Nonetheless, it offers a wide range of shows for free, plus you can pay to watch almost any movie or show you can think of for a rental or purchase fee.
They do offer some exclusive shows, like the prior mentioned competitors. The Amazon original library is not as big as Netflix, but does include some great titles including Catastrophe, Bosch, Transparent, and critically acclaimed Man in the High Castle. Amazon also does a great job bringing popular children’s shows to streaming.
Amazon Prime currently charges $119 per year, with no monthly subscription option. You can pay extra to add on premium channels like HBO and Showtime. You can also sign up for channels for a month or two and cancel when you finish binging that favorite show.
Verdict: Great if you find value in the rest of Prime’s offerings.
Discovery+ is more than just the Discovery Channel. It also includes popular channels like Food Network, HGTV, Animal Planet, TLC, and History. There’s a lot to enjoy, particularly if you like reality TV shows like Gold Rush.
Discovery+ claims 55,000+ episodes of content starting at $4.99 per month with ads.
Verdict: Great for cooking, home improvement, travel, and other reality shows from the larger Discovery Network.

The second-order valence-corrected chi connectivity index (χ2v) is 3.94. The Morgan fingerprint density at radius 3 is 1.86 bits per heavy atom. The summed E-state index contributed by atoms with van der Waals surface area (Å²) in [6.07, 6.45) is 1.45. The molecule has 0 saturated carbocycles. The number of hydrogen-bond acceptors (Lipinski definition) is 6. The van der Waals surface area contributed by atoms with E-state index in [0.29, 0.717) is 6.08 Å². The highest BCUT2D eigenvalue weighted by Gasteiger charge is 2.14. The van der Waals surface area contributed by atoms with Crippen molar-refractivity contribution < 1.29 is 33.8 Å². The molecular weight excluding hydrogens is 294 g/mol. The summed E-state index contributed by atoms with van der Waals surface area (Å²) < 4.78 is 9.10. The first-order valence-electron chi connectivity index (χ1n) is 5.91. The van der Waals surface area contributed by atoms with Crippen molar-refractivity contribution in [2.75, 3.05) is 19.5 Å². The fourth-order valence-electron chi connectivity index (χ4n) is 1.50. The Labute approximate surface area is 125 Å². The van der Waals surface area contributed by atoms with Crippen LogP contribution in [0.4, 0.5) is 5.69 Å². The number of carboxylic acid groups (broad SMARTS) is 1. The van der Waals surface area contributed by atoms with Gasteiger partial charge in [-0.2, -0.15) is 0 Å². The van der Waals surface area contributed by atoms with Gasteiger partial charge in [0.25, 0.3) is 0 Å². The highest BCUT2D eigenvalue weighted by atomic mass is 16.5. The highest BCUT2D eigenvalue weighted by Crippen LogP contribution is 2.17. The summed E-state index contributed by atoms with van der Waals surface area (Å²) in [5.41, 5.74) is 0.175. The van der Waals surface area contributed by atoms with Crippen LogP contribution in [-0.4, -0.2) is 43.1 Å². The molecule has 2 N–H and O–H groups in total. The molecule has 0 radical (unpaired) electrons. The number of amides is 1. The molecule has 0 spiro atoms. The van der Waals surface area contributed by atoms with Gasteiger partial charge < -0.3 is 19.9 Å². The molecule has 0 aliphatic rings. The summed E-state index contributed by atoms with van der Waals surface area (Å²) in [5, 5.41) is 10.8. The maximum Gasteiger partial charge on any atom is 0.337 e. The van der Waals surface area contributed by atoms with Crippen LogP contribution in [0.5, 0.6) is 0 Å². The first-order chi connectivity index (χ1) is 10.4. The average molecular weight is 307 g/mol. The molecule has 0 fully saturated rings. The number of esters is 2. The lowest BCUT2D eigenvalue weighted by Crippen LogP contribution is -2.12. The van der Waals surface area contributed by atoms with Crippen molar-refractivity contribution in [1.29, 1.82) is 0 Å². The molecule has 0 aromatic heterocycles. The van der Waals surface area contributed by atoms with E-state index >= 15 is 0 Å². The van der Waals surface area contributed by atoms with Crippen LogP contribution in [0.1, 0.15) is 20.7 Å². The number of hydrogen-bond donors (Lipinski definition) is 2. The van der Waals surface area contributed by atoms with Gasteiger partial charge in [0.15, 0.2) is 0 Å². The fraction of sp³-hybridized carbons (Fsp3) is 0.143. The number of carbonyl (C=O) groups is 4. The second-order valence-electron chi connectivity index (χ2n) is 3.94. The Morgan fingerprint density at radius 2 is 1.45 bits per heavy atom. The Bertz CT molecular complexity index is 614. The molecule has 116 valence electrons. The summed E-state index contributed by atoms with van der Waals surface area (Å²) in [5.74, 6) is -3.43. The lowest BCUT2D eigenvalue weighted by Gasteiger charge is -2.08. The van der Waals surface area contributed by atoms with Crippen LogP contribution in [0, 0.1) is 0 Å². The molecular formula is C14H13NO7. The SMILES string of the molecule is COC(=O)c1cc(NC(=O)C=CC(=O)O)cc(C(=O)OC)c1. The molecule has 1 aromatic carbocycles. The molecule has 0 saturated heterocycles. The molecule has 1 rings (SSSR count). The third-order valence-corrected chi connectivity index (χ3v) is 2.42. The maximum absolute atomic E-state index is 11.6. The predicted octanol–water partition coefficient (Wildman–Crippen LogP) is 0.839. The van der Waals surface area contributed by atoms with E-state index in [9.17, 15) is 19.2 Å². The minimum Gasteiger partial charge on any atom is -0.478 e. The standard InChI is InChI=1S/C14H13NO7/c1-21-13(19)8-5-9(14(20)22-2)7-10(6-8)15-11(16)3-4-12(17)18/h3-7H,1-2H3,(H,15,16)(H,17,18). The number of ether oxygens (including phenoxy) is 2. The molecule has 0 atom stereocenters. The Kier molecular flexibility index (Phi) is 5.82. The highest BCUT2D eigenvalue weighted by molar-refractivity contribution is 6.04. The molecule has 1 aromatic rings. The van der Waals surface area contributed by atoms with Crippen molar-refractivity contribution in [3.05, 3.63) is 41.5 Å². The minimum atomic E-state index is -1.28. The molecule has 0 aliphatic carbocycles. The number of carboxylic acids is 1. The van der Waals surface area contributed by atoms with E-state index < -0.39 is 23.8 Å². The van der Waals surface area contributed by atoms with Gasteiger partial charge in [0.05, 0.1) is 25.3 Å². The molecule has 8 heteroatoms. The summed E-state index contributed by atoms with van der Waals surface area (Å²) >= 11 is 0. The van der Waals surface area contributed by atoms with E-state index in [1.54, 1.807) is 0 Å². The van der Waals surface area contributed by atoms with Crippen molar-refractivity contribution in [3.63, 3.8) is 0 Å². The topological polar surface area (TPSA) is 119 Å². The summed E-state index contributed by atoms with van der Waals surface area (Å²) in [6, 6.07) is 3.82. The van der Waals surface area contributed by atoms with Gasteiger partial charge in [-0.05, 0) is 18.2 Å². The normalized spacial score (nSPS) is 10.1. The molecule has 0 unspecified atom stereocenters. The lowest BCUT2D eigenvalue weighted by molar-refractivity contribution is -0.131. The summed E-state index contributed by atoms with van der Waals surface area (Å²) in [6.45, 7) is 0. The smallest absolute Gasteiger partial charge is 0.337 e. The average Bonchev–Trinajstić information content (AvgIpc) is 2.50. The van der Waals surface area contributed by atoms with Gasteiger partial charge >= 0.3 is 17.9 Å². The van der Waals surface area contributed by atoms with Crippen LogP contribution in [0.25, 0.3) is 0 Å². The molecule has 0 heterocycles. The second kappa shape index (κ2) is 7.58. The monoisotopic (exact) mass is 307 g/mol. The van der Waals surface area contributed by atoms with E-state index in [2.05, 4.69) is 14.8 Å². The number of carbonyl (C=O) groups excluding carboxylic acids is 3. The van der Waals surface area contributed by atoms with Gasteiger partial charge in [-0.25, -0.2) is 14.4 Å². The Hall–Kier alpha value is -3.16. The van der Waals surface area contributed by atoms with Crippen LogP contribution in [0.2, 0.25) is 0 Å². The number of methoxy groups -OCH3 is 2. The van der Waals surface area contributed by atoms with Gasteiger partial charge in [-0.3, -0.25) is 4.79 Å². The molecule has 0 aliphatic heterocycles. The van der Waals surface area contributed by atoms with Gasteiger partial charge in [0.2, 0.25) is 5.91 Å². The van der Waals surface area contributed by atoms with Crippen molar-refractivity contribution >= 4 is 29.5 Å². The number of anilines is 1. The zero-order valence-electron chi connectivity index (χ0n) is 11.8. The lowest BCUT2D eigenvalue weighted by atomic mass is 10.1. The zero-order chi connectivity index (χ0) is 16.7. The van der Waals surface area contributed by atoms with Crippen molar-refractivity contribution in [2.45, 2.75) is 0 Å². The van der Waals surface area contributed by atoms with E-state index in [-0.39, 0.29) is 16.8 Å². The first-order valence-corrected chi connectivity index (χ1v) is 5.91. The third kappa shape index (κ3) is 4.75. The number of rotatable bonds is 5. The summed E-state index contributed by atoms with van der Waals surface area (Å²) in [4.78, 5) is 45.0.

Google Play and iTunes
If you want to supplement your subscriptions with new episodes of TV shows and a combination of new and classic movies you can’t get from your subscription service, Google Play and iTunes both offer an extensive library of movies and TV shows available to rent or purchase.
Much of the library to buy or rent overlaps the comparable option from Amazon. If you find yourself dedicated to the Google, Apple, or Amazon ecosystem, these are excellent supplements to fill in what you can’t get at Netflix or Hulu.
Old movies and shows can be a bargain here, or can cost similar to buying the DVD from a retail store like Target or Walmart.
Verdict: There is no subscription, so if you really want to watch the new Star Wars, you can pay a one-time fee to watch it here.